Hobart Town, which is the seat of the Lieutenant Governor of Van Diemen's Land, stands nine miles up the river Derwent. It was founded only nineteen years since; and considering the recency of its origin, is a handsome thriving town. It is laid out in regular streets, and the houses are in general good substantial buildings, several of them two stories high, spacious and not deficient in architectural taste. The town is principally built on two hills, between which there is a fine stream of water, that issues from Table Mountain, and falls into Sul


livan's Cove. On this stream, four water mills have been erected for grinding grain. grain. The principal public buildings which have been erected are a Government house, a handsome church, a commodious military barrack, strong jail, a well constructed hospital, a roomy barrack for convicts, and a chapel belonging to the Wesleyan Methodists. The town contained in 1821, four hundred and twenty-one houses, and two thousand seven hundred souls, now increased to little less than four thou sand; a neat battery has been erected on Mulgrave Point, at the entrance of Sullivan's Cove, and a large substantial pier or quay has been constructed in the Cove, for the convenience of loading and unloading ships; which work, combined with the natural facilities of the place, renders Sullivan's Cove one of the best and safest anchorages in the world. A signal post and telegraph have also been erected on Mount Nelson.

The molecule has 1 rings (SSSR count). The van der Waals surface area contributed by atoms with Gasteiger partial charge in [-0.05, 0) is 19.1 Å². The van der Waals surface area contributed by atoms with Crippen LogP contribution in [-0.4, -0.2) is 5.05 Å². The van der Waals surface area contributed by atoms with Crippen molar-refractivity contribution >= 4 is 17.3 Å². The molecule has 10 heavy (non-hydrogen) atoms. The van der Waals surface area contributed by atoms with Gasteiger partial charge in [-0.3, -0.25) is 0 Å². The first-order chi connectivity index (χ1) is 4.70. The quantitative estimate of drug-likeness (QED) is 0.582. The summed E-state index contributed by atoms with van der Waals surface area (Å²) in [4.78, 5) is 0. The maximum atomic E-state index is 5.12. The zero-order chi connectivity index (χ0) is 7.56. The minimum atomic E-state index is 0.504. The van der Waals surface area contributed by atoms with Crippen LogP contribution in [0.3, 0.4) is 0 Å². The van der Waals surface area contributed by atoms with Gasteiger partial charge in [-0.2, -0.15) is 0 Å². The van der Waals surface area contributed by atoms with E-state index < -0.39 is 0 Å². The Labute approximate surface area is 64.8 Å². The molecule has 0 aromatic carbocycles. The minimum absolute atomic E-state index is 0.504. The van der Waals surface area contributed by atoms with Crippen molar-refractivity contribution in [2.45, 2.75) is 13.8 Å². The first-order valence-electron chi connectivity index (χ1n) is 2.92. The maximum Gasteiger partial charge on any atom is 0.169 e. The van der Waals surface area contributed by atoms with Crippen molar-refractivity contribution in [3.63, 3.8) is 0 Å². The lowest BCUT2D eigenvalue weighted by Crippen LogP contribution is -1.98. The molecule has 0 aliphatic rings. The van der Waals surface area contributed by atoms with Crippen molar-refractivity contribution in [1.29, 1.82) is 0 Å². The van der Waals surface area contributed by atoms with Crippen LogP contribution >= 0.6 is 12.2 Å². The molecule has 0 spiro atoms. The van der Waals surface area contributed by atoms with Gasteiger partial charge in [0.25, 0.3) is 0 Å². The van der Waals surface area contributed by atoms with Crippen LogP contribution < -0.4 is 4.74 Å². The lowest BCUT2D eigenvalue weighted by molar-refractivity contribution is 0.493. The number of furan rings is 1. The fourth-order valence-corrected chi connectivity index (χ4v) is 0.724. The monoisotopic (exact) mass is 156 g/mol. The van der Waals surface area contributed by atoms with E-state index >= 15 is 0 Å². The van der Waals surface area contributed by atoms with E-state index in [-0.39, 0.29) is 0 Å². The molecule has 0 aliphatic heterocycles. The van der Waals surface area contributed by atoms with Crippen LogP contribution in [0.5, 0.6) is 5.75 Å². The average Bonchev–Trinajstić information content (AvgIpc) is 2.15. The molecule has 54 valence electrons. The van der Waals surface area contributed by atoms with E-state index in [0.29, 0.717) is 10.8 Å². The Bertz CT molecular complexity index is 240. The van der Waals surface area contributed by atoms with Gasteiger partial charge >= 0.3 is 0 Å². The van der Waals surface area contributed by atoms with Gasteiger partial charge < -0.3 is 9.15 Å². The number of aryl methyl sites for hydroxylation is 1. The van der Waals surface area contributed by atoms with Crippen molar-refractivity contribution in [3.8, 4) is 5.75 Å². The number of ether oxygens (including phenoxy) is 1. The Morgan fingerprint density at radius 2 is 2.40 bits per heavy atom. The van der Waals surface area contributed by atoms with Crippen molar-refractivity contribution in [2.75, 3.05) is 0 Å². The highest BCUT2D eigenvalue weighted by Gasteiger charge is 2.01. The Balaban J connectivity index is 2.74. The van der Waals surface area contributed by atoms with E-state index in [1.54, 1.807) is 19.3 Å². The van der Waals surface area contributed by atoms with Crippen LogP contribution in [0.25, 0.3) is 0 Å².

The elevation of the Table Mountain, (now Mount Wellington,) which was so called from the great resemblance it bears to the mountain of the same name at the Cape of Good Hope, has not been determined: but it is generally estimated at about four thousand feet above the level of the sea. During three-fourths of the year it is covered with snow, and the